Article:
bands when I was 10/11 years old but my father would have non
of it. He used to say, If there is a war (which looked
likely and there was) the first people to be called up will be
members of carnival bands I asked why and he said Because
they can march. A puzzling answer at least. However, I
did accompany the carnival procession one year with a collecting
tin urging the public to give money to raise funds for Ilkeston
General Hospital on Heanor Road.
I remember we started off on
Nottingham Road near Cavendish Road through the town and finished
at the Manor Ground where a carnival band contest took place
in the evening.
Incidentally on the corner
of Bath Street and Chapel Street was Wood's Chemist's shop and
most years photographs of the procession were taken from the
ideal position of an upstairs window of the shop. Many excellent
photos of the bands and floats were displayed and for sale the
following week in the shop window.
Many unpaid volunteers and
local business people helped to make the yearly carnivals a success.
The Daily Mail sent a van containing public address equipment
which was used all week at various functions. There were fund-raising
activities mainly at the Manor Ground including motorcycle grass
track racing and gymkhanas. Barton Transport always loaned their
mobile throne to convey the carnival queen and her attendants.
I also remember Mr Clarke a
teacher at Hallcroft School one of the carnival organisers thanking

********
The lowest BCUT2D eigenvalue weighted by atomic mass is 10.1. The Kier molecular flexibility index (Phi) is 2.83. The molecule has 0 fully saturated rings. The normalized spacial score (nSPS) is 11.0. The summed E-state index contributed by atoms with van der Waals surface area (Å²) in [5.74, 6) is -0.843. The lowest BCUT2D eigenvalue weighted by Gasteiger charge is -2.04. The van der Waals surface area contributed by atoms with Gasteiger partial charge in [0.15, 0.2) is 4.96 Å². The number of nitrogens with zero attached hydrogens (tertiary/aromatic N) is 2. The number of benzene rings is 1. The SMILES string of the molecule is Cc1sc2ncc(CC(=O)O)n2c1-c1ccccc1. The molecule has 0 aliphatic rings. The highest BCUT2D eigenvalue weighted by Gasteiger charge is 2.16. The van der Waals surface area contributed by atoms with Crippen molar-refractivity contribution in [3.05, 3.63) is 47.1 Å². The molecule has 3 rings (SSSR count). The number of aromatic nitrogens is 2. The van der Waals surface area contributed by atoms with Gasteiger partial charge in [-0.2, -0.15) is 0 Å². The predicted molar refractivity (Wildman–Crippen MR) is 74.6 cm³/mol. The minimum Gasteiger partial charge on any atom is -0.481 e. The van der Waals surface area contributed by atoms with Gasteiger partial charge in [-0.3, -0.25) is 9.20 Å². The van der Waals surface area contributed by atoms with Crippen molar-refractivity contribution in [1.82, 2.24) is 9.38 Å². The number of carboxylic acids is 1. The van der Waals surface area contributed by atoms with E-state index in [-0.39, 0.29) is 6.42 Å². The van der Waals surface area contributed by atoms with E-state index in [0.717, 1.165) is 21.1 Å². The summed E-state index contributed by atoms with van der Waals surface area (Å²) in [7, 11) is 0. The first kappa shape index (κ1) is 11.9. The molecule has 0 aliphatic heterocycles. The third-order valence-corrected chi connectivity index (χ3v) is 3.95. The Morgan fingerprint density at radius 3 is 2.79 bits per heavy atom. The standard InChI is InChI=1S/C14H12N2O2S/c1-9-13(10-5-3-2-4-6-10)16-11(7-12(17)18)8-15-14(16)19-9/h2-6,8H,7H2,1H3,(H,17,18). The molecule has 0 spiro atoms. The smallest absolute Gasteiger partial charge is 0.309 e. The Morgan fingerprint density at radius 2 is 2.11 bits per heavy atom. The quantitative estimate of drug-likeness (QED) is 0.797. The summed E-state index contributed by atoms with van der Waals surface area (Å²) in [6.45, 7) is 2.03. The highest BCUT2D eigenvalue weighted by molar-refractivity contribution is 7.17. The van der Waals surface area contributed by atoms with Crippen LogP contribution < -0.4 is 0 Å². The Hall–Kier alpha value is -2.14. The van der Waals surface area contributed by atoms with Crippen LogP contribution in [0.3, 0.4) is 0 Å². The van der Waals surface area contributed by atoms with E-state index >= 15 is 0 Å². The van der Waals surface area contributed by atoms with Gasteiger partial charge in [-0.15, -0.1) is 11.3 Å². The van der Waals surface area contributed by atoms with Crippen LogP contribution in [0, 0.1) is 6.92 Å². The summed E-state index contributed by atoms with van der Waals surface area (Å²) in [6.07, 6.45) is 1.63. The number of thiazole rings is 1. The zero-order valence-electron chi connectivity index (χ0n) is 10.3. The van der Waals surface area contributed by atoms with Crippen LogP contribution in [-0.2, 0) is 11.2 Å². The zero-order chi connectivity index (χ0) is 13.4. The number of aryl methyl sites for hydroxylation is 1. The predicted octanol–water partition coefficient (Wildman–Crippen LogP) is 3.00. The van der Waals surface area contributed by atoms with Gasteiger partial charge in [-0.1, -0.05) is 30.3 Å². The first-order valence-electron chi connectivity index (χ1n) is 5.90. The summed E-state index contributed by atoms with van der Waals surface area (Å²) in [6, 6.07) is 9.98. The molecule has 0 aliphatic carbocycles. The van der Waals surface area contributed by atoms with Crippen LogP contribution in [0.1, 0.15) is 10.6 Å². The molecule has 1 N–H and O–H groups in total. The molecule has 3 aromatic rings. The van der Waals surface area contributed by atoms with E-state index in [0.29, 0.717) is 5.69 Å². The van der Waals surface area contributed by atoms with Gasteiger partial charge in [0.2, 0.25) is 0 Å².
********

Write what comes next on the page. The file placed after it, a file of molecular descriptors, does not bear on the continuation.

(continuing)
my mother Elsie Pates nee Baker for her contribution to the carnival.
She made the dresses for the carnival queen and her attendants
for a number of years.
As much as £1000 would
be raised for the hospital during the week. As we would say now,
a lot of money in those days.
I hope everyone enjoyed the
carnivals as much as I did.
Carnival Photos from the 1950s
I cannot go back as far as Mr Pates but I think all of the following
photos come from the early years of the 1950s.
My mother worked for Charnos and at that
time all the local businesses entered floats in the street parade
that was the highlight of Carnival Week. I cannot identify anyone
on this photo but I strongly suspect that it features a bevy
of Charnos beauties.
Likewise I cannot identify any of these
ladies either but again as it is an all female group, I would
suspect that they all worked for Charnos.
This one is much easier to identify - the
Captain of the "ship" is my dad, Tom Newton. The building
behind looks like the old Rutland Hotel at the bottom of Bath
The same float again and as well as my
Dad, I can identify a number of people in this photo. The Mountie
in the middle is my Uncle Allan (Henshaw) and his wife Auntie
Joan is on the float at the extreme right. Her brother, my Uncle
Bill (Birkin) is the pirate also on the right of the photo. The
young boy in front of the ship's funnel is none other than yours
truly. Now you know how I can date these images!
The "ship", the SS Barton, was
of course a converted bus as evidenced by the name on the rudder
and also by the fact that my Dad was employed by the company
for over 25 years. These days carnival floats are normally just
open backed and decorated lorries but you can see the lengths
people went to back then to transform the appearance of vehicles.
This photo if memory serves me correctly
was taken at the Beauty Spot and is a family group of Auntie
Joan, Uncles Allan and Bill and me. Uncle Bill must have been
a master of the quick change for his piratical appearance had
been replaced by an Indian outfit. Apart from the obvious family
connection, quite why there were Mounties, cowboys and cowgirls
on board the SS Barton has always eluded me but - Hey! That's
Here for the recent Carnival Images